The 10 Best trades in Sacramento Kings history

Domantas Sabonis, Sacramento Kings (Mandatory Credit: Kelley L Cox-USA TODAY Sports)
Domantas Sabonis, Sacramento Kings (Mandatory Credit: Kelley L Cox-USA TODAY Sports) /
3 of 11
Spud Webb, Sacramento Kings
Spud Webb, Sacramento Kings (Photo by Mitchell Layton/Getty Images) /

9. Spud Webb

These days, Spud Webb is most often remembered as the 5’6″ guy who won the 1986 NBA dunk contest. That’s not necessarily a bad thing, as what he did was truly impressive, but it’s a disservice to his time in the league to only remember that.

During his time in Atlanta, Webb spent most of his time as a reserve, starting just 29% of his games played — 88% of his starts came in his final two seasons. Despite being a fan-favorite in the ATL, the Hawks made the decision to “capitalize” on Webb’s career-best season by trading him for a seemingly up-and-coming player in Travis May.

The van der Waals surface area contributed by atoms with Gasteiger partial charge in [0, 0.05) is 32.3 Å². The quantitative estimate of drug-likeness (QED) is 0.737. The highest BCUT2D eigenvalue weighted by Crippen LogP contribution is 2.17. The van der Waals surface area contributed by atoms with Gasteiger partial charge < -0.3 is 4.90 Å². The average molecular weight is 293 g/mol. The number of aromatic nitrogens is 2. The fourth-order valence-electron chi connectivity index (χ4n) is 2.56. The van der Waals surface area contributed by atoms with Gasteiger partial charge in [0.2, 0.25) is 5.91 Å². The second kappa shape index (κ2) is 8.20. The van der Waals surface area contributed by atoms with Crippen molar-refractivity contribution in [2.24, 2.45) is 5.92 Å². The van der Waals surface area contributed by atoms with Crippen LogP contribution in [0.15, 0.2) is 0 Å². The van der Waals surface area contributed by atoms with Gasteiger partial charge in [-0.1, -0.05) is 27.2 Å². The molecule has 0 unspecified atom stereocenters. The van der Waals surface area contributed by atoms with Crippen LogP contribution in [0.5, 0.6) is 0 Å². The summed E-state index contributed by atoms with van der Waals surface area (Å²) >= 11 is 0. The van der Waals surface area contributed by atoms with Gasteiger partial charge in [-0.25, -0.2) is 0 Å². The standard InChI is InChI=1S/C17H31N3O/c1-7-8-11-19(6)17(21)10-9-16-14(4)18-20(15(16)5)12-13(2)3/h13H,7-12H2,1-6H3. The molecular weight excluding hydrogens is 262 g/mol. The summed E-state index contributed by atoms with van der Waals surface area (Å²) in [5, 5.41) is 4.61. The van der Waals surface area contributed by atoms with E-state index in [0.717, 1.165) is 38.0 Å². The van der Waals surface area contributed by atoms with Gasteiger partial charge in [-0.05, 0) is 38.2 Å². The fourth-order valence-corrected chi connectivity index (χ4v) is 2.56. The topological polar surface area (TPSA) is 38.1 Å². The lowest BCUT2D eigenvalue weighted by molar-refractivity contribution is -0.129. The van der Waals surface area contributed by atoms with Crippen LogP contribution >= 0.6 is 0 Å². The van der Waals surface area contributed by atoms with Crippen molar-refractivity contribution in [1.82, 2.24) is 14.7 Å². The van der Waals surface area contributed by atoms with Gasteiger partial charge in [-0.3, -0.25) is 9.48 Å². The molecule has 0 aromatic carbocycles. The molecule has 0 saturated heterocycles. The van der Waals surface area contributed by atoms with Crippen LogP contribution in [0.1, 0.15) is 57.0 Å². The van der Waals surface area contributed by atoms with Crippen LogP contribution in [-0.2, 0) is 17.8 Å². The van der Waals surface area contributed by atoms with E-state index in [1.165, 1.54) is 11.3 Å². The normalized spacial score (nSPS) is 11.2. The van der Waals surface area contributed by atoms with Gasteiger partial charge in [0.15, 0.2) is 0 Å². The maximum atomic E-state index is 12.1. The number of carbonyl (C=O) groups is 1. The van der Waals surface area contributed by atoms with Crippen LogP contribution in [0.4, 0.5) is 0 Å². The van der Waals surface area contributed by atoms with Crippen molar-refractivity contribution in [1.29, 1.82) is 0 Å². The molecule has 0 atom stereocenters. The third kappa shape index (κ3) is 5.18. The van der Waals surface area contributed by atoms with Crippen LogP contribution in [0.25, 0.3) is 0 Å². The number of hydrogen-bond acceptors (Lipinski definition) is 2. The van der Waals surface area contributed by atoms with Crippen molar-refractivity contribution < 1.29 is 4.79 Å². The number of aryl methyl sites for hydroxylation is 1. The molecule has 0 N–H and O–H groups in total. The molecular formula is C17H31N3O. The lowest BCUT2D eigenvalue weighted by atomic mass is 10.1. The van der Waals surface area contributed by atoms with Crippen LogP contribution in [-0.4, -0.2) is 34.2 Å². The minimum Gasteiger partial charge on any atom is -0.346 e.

The 14th pick in the 1990 NBA Draft, May had just finished a strong rookie season that saw him average 14.3 points and 4.0 assists while starting 55 of 64 games played. Atlanta would not only get young but and a player with a supposedly higher ceiling than Webb. That, however, is not how the future would end up playing out.

Sadly, May would rupture both tendons in his ankle just two games into his first season in Atlanta and miss the rest of the year. He would return for the following season, but that would be his last in the NBA.

Webb meanwhile thrived in Sacramento as the Kings’ starting point guard averaging career-highs in points (16.0), rebounds (2.9), assists (7.1), steals (1.6), and three-point percentage (36.7%) in his first year with the team. He would go on to average 13.7 points and 6.7 assists in his four-year Kings’ career.

While the team failed to make the playoffs during that time, the core of Webb, along with Mitch Richmond, Wayman Tisdale, Lionel Simmons, and Walt Williams, formed one of the best “worst” teams in Kings’ history — especially their 58-point beatdown of the Dallas Mavericks in ’92.